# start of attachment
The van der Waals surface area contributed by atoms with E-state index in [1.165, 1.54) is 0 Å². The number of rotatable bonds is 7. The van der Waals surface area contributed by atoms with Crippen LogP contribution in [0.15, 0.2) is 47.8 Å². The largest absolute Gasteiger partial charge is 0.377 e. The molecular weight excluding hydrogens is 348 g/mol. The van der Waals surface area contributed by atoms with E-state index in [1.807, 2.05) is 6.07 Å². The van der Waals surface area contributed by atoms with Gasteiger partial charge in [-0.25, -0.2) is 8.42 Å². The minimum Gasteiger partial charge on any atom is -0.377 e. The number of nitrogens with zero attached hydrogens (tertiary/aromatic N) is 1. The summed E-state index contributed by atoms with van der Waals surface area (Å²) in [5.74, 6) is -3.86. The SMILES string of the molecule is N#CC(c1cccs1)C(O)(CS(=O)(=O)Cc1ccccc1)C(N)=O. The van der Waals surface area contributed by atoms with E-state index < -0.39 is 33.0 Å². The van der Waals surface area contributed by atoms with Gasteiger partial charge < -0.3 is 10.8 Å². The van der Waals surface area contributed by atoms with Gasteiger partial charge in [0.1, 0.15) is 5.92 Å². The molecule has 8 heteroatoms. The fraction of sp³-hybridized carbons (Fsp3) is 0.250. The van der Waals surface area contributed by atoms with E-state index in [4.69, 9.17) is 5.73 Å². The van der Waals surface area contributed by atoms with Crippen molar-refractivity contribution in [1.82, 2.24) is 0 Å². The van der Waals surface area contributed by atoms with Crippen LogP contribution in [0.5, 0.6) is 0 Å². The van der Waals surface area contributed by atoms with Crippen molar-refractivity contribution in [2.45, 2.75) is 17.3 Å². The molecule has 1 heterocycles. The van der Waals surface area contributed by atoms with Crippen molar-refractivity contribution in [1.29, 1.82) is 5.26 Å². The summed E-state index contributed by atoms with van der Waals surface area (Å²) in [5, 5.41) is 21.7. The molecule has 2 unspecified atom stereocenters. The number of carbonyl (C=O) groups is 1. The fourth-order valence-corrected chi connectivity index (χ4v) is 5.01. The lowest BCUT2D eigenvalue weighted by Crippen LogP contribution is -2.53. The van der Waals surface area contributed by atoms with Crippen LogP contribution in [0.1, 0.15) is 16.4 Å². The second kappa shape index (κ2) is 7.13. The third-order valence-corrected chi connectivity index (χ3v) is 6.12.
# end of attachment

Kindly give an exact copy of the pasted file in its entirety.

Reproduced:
The van der Waals surface area contributed by atoms with E-state index in [1.165, 1.54) is 0 Å². The number of rotatable bonds is 7. The van der Waals surface area contributed by atoms with Crippen LogP contribution in [0.15, 0.2) is 47.8 Å². The largest absolute Gasteiger partial charge is 0.377 e. The molecular weight excluding hydrogens is 348 g/mol. The van der Waals surface area contributed by atoms with E-state index in [1.807, 2.05) is 6.07 Å². The van der Waals surface area contributed by atoms with Gasteiger partial charge in [-0.25, -0.2) is 8.42 Å². The minimum Gasteiger partial charge on any atom is -0.377 e. The number of nitrogens with zero attached hydrogens (tertiary/aromatic N) is 1. The summed E-state index contributed by atoms with van der Waals surface area (Å²) in [5.74, 6) is -3.86. The SMILES string of the molecule is N#CC(c1cccs1)C(O)(CS(=O)(=O)Cc1ccccc1)C(N)=O. The van der Waals surface area contributed by atoms with E-state index < -0.39 is 33.0 Å². The van der Waals surface area contributed by atoms with Gasteiger partial charge < -0.3 is 10.8 Å². The van der Waals surface area contributed by atoms with Gasteiger partial charge in [0.1, 0.15) is 5.92 Å². The molecule has 8 heteroatoms. The fraction of sp³-hybridized carbons (Fsp3) is 0.250. The van der Waals surface area contributed by atoms with E-state index in [4.69, 9.17) is 5.73 Å². The van der Waals surface area contributed by atoms with Crippen molar-refractivity contribution in [1.82, 2.24) is 0 Å². The van der Waals surface area contributed by atoms with Crippen LogP contribution in [0.5, 0.6) is 0 Å². The van der Waals surface area contributed by atoms with Crippen molar-refractivity contribution in [2.45, 2.75) is 17.3 Å². The molecule has 1 heterocycles. The van der Waals surface area contributed by atoms with Crippen molar-refractivity contribution in [1.29, 1.82) is 5.26 Å². The summed E-state index contributed by atoms with van der Waals surface area (Å²) in [5, 5.41) is 21.7. The molecule has 2 unspecified atom stereocenters. The number of carbonyl (C=O) groups is 1. The fourth-order valence-corrected chi connectivity index (χ4v) is 5.01. The lowest BCUT2D eigenvalue weighted by Crippen LogP contribution is -2.53. The van der Waals surface area contributed by atoms with Crippen LogP contribution in [0.1, 0.15) is 16.4 Å². The second kappa shape index (κ2) is 7.13. The third-order valence-corrected chi connectivity index (χ3v) is 6.12.